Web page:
America’s top politician – Joe Biden – announced on New Year’s Day that if elected president, he would commit $11 billion over the next decade to a global climate fund that could help poorer countries cope with the effects of global warming.
This put the US among the biggest donors of climate aid to the developing world, though overall pledges remain far below previous pledges by developed countries to help poorer countries cut greenhouse gas emissions and adapt to climate change impacts.
Atmospheric carbon dioxide levels, which are seen as the main driver of climate change, were up by 0.8 parts per million from the pre-industrial era to 39.3 parts per million in 2015, the UN Environmental Program said in September.
That is expected to rise to 50 parts per million this year and beyond by the end of the century if emissions are not reduced.
“So what I’m proposing is simply unprecedented,” Biden told The Washington Post . “I’ve never had a country put their own money on the line on such a large scale before,” Biden told the Post.
“And if it would push other countries to come forward and put a fair share of their money on the line too, we could collectively do more than we have been able to collectively do.”
The National Geographic Channel recently released a new documentary on climate change produced by the former vice president.
See the trailer here.
What are the conditions for Biden’s proposal?
Here’s a breakdown of the conditions for Biden’s proposal to be as successful as recent US climate promises:
1. The principles for the fund are spelled out in the UN’s Paris Agreement, which includes rules on contributions, transparency and how to monitor a country’s progress in reducing greenhouse gas emissions.
The plan has historically been very permissive, says Ken Caldeira, a climate scientist at the Carnegie Institution at Stanford University who served on the Intergovernmental Panel on Climate Change (IPCC) as an author and director of a report that was released last year.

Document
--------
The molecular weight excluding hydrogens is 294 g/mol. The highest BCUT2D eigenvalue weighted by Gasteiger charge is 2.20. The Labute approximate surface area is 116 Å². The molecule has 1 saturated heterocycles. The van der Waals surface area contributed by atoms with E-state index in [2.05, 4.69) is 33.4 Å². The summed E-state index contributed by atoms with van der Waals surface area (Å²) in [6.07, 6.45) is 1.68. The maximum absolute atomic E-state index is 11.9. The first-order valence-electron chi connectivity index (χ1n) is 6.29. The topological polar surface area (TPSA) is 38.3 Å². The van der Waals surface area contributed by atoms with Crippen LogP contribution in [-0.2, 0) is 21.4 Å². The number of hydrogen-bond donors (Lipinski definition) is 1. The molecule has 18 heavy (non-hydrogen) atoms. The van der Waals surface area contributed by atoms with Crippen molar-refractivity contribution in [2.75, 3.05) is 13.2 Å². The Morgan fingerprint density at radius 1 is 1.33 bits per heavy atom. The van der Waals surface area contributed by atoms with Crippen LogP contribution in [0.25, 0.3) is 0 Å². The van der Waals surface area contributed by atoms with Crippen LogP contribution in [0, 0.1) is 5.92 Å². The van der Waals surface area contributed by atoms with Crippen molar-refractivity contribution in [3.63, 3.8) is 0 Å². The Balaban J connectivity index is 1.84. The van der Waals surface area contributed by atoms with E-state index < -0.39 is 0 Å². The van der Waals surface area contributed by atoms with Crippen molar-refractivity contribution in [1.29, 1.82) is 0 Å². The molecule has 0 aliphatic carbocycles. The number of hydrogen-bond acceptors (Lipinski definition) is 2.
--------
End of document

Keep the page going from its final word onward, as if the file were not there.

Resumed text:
Biden announced his pledge at the Paris climate summit in November 2015 as US President Barack Obama. After the agreement was signed the following year, Obama said the country would donate $3 billion over five years to the Green Climate Fund and nearly tripled support to the fund to $10 billion over three years.
A pledge like Biden’s would mean countries must specify and specifically pledge how much they will contribute, and whether they’re going to use it for climate or other development programs, as the US is now doing.
2. It would likely take a significant investment from the public sector and private sector to get the project up and running, experts say.
Biden already outlined a commitment to lead the fund with $4 billion of his own money, according to the Post.
1 Million Years has previously reported that the International Finance Corporation, which the US government funds as part of its economic stimulus program, wants $4 billion in funding for its climate strategy, but these are provisional amounts.
3. Unless funding from other sources is included, the proposed donation would barely cover commitments to the Green Climate Fund as laid out by the US.
Fourteen countries, accounting for roughly 15% of global greenhouse gas emissions, have said they’ll contribute to the fund, according to the Fund.
But that covers only $1.5 billion out of $9 billion pledged. (Countries accounting for approximately 25% of global emissions have not agreed to pledge to the fund.)
4. While the pledges are good, they only put more money in the long-term, not help meet immediate needs.
Unlike the Clean Development Mechanism that permitted US companies to earn carbon credits when they invested in developing countries, the Climate Change Fund’s more immediate goals are to provide aid for poverty alleviation, scientific and technology development, and energy subsidies and adaptation and mitigation efforts.
What are some of the biggest hurdles preventing the idea being implemented?
Investments will likely be key, said the Post.
And the “good news is that this has never been tested” in an election, Carole Pinckard, an economist at the Intergovernmental Panel on Climate Change told The Post .